This seems to me like a store — rather than someone’s living room?  From the left, on a different day and time (Louis has on a dark suit), there’s Jack, his head whimsically tilted, Louis, the tantalizing gentleman again [why do I think I’ve seen him in a Soundie?], Velma, someone who looks like a prizefighter, Arvell, and Barney . . . . the latter dressed to take his leave.

Research!  Research?  (The eBay seller is sure that Ethel Waters is in the first photograph, which is amusing.)

IN SUNNY ROSELAND WITH THE EarRegulars (Jan. 23, 2011)

ROSE ROOM, by Art Hickman and Harry Williams, has a special place in the hearts of jazz fans.  It’s a lovely pastoral song from either 1917 or 1918, but several things raise it above the level of the ordinary pre-Twenties pop hit. 

One is that it is famous as the song Benny Goodman called when that interloper Charlie Christian was sneaked up on the bandstand by the meddlesome but inspired John Hammond.  Legend has it that Goodman thought — not a nice thought — that Charlie wouldn’t know the song or would find the chord changes difficult and either be embarrassed or sneak off the stand in disgrace.  Of course, Charlie had no trouble and he played rings around everyone on the stand.  The rest is too-brief history.

Two is that it is the harmonic basis for Ellington’s IN A MELLOTONE.

Three is that it is one of those songs that reveals itself in different, beautiful ways whenever the tempo is changed.  I’ve heard it played as a romp, a saunter (the 1943 Commodore version with Max Kaminsky, Benny Morton, Pee Wee Russell, Joe Bushkin, Eddie Condon, Bob Casey, and Sidney Catlett), and as a yearning love ballad (J. Walter Hawkes, in this century, in live performance).

And four is that there is a Louis Armstrong and his All-Stars concert recorded in Vancouver in 1951.  For whatever reason, Louis was (atypically) not onstage when the concert was supposed to begin, so Barney Bigard, Jack Teagarden, Earl Hines, Arvell Shaw, and Cozy Cole just jammed ROSE ROOM for a start — an easy hot performance.  Were I Ricky Riccardi of THE WONDERFUL WORLD OF LOUIS ARMSTRONG, http://dippermouth.blogspot.com/, I could share it with you right now, but alas . . . you’ll have to imagine it.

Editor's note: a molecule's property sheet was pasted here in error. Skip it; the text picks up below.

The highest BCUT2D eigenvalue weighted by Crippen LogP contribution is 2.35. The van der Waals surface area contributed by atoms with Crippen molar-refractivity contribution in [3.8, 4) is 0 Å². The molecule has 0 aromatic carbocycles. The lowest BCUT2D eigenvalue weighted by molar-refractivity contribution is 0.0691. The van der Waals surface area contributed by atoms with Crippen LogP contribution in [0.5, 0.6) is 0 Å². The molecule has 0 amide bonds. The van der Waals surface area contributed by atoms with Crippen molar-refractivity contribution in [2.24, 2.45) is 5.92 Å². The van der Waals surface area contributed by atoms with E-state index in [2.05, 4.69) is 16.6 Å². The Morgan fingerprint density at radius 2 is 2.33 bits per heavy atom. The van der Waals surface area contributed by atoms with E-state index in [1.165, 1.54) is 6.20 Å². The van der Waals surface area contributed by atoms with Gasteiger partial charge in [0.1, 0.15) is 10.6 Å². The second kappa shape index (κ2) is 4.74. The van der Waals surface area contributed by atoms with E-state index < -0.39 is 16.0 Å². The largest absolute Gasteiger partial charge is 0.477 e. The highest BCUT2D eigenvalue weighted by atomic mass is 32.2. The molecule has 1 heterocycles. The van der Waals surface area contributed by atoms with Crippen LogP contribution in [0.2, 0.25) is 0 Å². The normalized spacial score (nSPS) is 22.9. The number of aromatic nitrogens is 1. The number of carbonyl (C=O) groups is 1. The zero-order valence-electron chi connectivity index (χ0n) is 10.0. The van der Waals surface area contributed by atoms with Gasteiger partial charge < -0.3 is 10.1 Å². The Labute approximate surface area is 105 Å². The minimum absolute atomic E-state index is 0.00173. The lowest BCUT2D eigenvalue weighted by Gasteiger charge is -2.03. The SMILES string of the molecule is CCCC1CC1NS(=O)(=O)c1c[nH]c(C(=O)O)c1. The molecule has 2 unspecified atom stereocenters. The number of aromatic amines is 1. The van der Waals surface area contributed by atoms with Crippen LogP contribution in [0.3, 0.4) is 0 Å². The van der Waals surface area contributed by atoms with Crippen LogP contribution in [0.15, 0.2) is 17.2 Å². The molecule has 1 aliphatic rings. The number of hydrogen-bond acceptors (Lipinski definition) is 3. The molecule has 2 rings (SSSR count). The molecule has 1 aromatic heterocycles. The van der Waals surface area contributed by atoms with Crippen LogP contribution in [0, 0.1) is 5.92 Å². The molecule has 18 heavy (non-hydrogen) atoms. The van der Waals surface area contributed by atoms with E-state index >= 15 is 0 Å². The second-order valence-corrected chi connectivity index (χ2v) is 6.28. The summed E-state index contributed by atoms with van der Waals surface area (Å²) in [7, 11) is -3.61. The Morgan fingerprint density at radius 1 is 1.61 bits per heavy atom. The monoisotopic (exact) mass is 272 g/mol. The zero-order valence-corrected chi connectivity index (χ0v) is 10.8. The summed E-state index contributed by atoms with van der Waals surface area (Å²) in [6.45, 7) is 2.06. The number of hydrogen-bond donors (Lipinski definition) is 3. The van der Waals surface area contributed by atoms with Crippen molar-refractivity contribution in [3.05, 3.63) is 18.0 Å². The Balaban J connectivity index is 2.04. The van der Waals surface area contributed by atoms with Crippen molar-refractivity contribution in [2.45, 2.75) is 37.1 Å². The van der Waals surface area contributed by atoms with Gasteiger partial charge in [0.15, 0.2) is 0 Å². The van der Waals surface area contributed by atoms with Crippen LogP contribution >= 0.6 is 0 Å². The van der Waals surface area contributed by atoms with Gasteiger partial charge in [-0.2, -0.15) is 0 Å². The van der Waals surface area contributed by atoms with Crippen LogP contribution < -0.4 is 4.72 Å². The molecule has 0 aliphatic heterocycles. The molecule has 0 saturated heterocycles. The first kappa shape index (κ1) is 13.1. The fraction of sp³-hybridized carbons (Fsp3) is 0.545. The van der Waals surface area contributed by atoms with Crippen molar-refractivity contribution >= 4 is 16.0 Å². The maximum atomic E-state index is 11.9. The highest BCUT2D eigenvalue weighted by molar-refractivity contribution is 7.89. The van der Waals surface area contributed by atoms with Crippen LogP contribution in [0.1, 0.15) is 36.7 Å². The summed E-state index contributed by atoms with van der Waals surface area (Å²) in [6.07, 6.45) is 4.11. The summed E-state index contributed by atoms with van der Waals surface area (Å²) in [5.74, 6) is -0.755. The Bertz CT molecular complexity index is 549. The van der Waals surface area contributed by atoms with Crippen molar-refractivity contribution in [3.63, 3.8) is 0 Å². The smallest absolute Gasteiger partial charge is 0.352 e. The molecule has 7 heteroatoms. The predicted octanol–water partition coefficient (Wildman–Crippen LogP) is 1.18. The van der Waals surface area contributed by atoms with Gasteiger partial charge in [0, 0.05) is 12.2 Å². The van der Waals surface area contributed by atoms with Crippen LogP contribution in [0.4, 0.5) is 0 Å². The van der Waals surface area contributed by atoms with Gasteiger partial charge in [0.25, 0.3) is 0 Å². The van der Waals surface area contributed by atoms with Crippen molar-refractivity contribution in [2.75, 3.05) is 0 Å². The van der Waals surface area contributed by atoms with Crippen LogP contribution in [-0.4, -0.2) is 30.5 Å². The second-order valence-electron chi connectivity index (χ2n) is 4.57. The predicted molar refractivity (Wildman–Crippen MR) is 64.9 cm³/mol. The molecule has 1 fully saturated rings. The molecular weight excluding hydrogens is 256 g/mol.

But all that is prose.  How about some music?

Last Sunday, the mighty EarRegulars, the reigning kings of small-band swing who appear at The Ear Inn (326 Spring Street, 8-11 PM on Sundays — except this next week, Feb. 6, because of some large-scale sporting event whose name eludes me) took on ROSE ROOM late in the first set.

The EarRegulars were charter members, co-founders Jon-Erik Kellso, trumpet (in a rousing Eldridge mood); Matt Munisteri, guitar; Neal Miner, bass; and the newcomer to The Ear Inn — but not to New York jazz! — tenor saxophonist Tad Shull, who has a laid-back, coasting behind the beat, relaxed Websterian approach that’s very refreshing.  Here’s what they played (with hints of Webster’s DID YOU CALL HER TODAY in the encouraging conversation between Jon-Erik and Tad at the end):

The Ear Inn is dark, but it was sunny Roseland for ten minutes!

REMEMBER: ALL MONEY GOES TO THE MUSICIANS!  SO PLEASE CLICK ON THE LINK BELOW!

https://www.paypal.com/cgi-bin/webscr?cmd=_s-xclick&hosted_button_id=VBURVAWDMWQAS

HOLY RELICS (of LOUIS)

A Selmer trumpet in the collection of the Smithsonian, dating from the mid-Thirties or later:

And a characteristic autograph, circa 1950, courtesy of Bill Gallagher’s father, Jim.  Bill recalls, ” The Gallagher clan was on vacation in SouthernCalifornia and we were staying a night in Los Angeles.   We had just returned to our motel from dinner and, after getting settled in, dad left to go to the Roosevelt Hotel to listen to a set or two of the Armstrong All Stars.   The next day he showed us autographs from Louis, Jack, and Arvell.”

I hope my title doesn’t strike my readers as impious, but if these aren’t holy relics, I don’t know what might be.

HOLA, LOUIS!

The song remains the same, but the labels become multi-lingual.  No harm done!

y mas . . . .

y mas . . . .

Adios, amigos!

WHEN HOT JAZZ WAS NEWS

Three clips from a vanished era — when movies were introduced by black-and-white newsreels (and cartoons, short subjects, even travelogues) that had time to show jazz musicians, those vivid people, in action.  Here are three very short excerpts brought to us by that intrepid jazz time-traveler Enrico Borsetti.  The subjects of the first clips will be more than familiar (you’ll see Arvell Shaw in the big band clip) but the surprise, for me, was of the brilliant New Orleans clarinetist Albert Nicholas in the final clip. 

Those of you who don’t speak Italian fluently and rapidly will find the narration difficult at first — but my readers are good at improvising!

In the first post (April 1959) the welcome is provided by the Roman New Orleans Jazz Band, and don’t ignore those beautifully dressed, smiling “stewardesses”:

Then, we move to Holland (May 21, 1958) in front of a very happy audience.  FINE comes all too soon:

Finally, the International Jazz Festival at San Remo (February 1, 1956) with twelve glorious bars of Albert Nicholas — one luminous blues chorus:

Also featured are Italian jazz notables Nunzio Rotondo, Carlo Pes, Romano Mussolini, Gilberto Cuppini and the Milan College Jazz Society.